Anna Karenina – book review (ish)

I’m just a girl standing in front of a book, asking it to love her. Or maybe it’s the other way around. Either way, this week’s lucky suitor is Anna Karenina, that classic white whale of a book. While hailed as one of the most romantic novels of all time, I found it astoundingly wise but astoundingly unromantic.

Kiss, marry, or kill? Worth a 😘
“Easy” read? No, it’s really not, which will surprise no one except people who are faking it.
Love at first line? I mean, yes, it’s a very good first line.
Most attractive trait? It’s an incredibly wise book that shows a lot of compassion for its deeply unlikeable characters.
Character I’d swipe right on? Varenka, Kitty’s kind and selfless friend who just seemed lovely and like she could use somebody to look after her for a change.
Character I’d swipe left on? Like all the men. All of them. Every. Last. One.
Ideal reading date? This requires a cosy bed, a big glass of wine or mug of tea, and candle-light. Or depending on how much you like your irony, it’s a great train read.

More on that:

I admit I found a lot of this book dry and I’m not fully convinces the people who love it as a romance have any idea what they just read, but I did find it wise, and at times extremely poignant, and I’m glad I stuck out the month and a half it took me to get through.

I’m not going to give you a review Anna Karenina, I honestly just don’t think you need it, people have written books on this book. But I’d like to share all the tidbits I highlighted, the things that still feel relevant, that will stick with me from this inarguable classic, instead.

On existentialism and depression: “All the variety, all the charm, all the beauty of life is made up of light and shadow.”

On perfection paralysis: “There came over him for an instant a doubt of the possibility of arranging a new life, of which he had been dreaming of down the road. All these traces of his life seemed to clutch him: ‘No, you’re not going to get away from us and you’re not going to be different, but you’re going to be the same as you’ve always been; with doubts, everlasting dissatisfaction with yourself, vain efforts to amend, and falls, and everlasting expectation, of a happiness which you won’t get and which isn’t possible for you.’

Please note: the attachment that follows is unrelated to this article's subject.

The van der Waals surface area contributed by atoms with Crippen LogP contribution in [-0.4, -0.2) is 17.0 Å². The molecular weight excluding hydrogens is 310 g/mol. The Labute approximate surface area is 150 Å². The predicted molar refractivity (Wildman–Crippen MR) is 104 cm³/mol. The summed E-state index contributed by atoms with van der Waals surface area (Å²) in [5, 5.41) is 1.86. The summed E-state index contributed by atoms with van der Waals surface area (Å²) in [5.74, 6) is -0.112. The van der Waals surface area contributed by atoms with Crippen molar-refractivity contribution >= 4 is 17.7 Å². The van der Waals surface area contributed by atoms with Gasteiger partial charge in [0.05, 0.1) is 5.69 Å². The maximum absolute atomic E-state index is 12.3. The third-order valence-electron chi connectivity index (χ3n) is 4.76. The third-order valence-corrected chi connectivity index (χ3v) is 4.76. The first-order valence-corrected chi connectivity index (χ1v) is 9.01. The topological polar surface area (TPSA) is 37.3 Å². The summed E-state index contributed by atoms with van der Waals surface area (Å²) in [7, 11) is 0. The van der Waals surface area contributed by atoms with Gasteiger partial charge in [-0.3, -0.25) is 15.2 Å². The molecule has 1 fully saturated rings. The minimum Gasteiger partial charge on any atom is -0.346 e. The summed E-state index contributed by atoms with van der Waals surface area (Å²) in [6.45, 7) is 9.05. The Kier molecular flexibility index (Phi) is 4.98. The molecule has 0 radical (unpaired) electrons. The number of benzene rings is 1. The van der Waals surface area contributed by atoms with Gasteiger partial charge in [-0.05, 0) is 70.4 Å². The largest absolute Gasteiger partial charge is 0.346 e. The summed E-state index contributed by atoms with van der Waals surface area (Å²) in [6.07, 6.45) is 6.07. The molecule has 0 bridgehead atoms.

This the things said to him, but another voice in his heart was telling him that he must not fall under the sway of the past, and that one could do anything with oneself.”

On people who don’t read: “It was distaateful to her to read, that is, to follow the reflection of other people’s lives. She had too great a desire to live herself.”

On anxiety, depression and catastrophising: “I know it’s not the truth, but I can’t drive away such thoughts.”

On love: “They ought to find out how to vaccinate for love, like smallpox.”

Also on love: “Without out love, for us there is neither happiness nor unhappiness – no life at all.”

On love, again: “If one loves anyone, one loves the whole person, just as they are and not as one would like them.”

On men: “I often think men have no understanding of what’s not honourable, though they’re always talking of it.”

On duty: “Either you are so undeveloped that you can’t see all you can do, or you won’t sacrifice your ease, your vanity, or whatever it is, to do it.”

On comparing yourself: “‘How I should like to know other people just as I know myself!’ said Anna seriously and dreamily. “Am I worse than other people, or better? I think I’m worse.”

On commitments: “When his love was stronger, he could, if he had greatly wished it, have torn that love out of his heart; but now, when as at the moment it seemed to him he felt no love for her, he knew that what bound him to her could not be broken.”

On responsibility: “But it is hard for anyone who is dissatisfied not to blame someone else, and especially the person nearest of all to him, for the ground of his dissatisfaction.”

On imposter syndrome: “All that day it seemed to her as though she were acting in a theatre with actors cleverer than she, and that her bad acting was spoiling the whole performance.”

On self-sabotage: “For an instant she had a clear vision of what she was doing, and was horrified at how she had fallen away from her resolution. But even though she knew it was her own ruin, she could not restrain herself.”

On projecting: “All the most cruel words that a brutal man could say, he said to her in her imagination, and she could not forgive him for them, as though he had actually said them.”

On toxic relationships: “We are drawn apart by life, and I make his unhappiness, and he mine, and there’s no altering him or me.”

On heartache: “And again, at the old sore places, hope and then despair poisoned the wounds of her tortured, fearfully throbbing heart.”

On goodness: “If goodness has causes, it’s not goodness; if it has effects, a reward, it is not goodness either. So goodness is outside the chain of cause and effect.”

 

Hardcopy | Ebook | Audiobook

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